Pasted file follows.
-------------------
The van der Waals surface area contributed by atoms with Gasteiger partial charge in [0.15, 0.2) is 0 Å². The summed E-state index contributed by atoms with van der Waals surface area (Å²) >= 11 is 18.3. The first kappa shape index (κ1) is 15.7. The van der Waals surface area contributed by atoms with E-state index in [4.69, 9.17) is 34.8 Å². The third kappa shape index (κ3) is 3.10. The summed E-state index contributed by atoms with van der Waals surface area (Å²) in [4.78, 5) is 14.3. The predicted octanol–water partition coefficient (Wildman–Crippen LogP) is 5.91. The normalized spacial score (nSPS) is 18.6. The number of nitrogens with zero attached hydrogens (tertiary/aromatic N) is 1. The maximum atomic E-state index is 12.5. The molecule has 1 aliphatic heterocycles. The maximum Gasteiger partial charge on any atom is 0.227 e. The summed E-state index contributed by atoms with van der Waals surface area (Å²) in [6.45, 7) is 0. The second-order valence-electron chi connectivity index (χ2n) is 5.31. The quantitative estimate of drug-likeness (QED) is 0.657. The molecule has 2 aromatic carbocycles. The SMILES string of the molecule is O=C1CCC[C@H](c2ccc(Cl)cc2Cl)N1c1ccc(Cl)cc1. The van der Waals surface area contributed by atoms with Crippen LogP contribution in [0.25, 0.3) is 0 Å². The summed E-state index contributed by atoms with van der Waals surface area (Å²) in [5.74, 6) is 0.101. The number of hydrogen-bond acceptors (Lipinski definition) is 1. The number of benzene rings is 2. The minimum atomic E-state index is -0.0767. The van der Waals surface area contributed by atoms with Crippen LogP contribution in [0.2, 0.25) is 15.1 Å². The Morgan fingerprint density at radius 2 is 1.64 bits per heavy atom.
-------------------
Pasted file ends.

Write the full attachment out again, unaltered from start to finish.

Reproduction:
The van der Waals surface area contributed by atoms with Gasteiger partial charge in [0.15, 0.2) is 0 Å². The summed E-state index contributed by atoms with van der Waals surface area (Å²) >= 11 is 18.3. The first kappa shape index (κ1) is 15.7. The van der Waals surface area contributed by atoms with E-state index in [4.69, 9.17) is 34.8 Å². The third kappa shape index (κ3) is 3.10. The summed E-state index contributed by atoms with van der Waals surface area (Å²) in [4.78, 5) is 14.3. The predicted octanol–water partition coefficient (Wildman–Crippen LogP) is 5.91. The normalized spacial score (nSPS) is 18.6. The number of nitrogens with zero attached hydrogens (tertiary/aromatic N) is 1. The maximum atomic E-state index is 12.5. The molecule has 1 aliphatic heterocycles. The maximum Gasteiger partial charge on any atom is 0.227 e. The summed E-state index contributed by atoms with van der Waals surface area (Å²) in [6.45, 7) is 0. The second-order valence-electron chi connectivity index (χ2n) is 5.31. The quantitative estimate of drug-likeness (QED) is 0.657. The molecule has 2 aromatic carbocycles. The SMILES string of the molecule is O=C1CCC[C@H](c2ccc(Cl)cc2Cl)N1c1ccc(Cl)cc1. The van der Waals surface area contributed by atoms with Crippen LogP contribution in [0.25, 0.3) is 0 Å². The summed E-state index contributed by atoms with van der Waals surface area (Å²) in [5.74, 6) is 0.101. The number of hydrogen-bond acceptors (Lipinski definition) is 1. The number of benzene rings is 2. The minimum atomic E-state index is -0.0767. The van der Waals surface area contributed by atoms with Crippen LogP contribution in [0.2, 0.25) is 15.1 Å². The Morgan fingerprint density at radius 2 is 1.64 bits per heavy atom.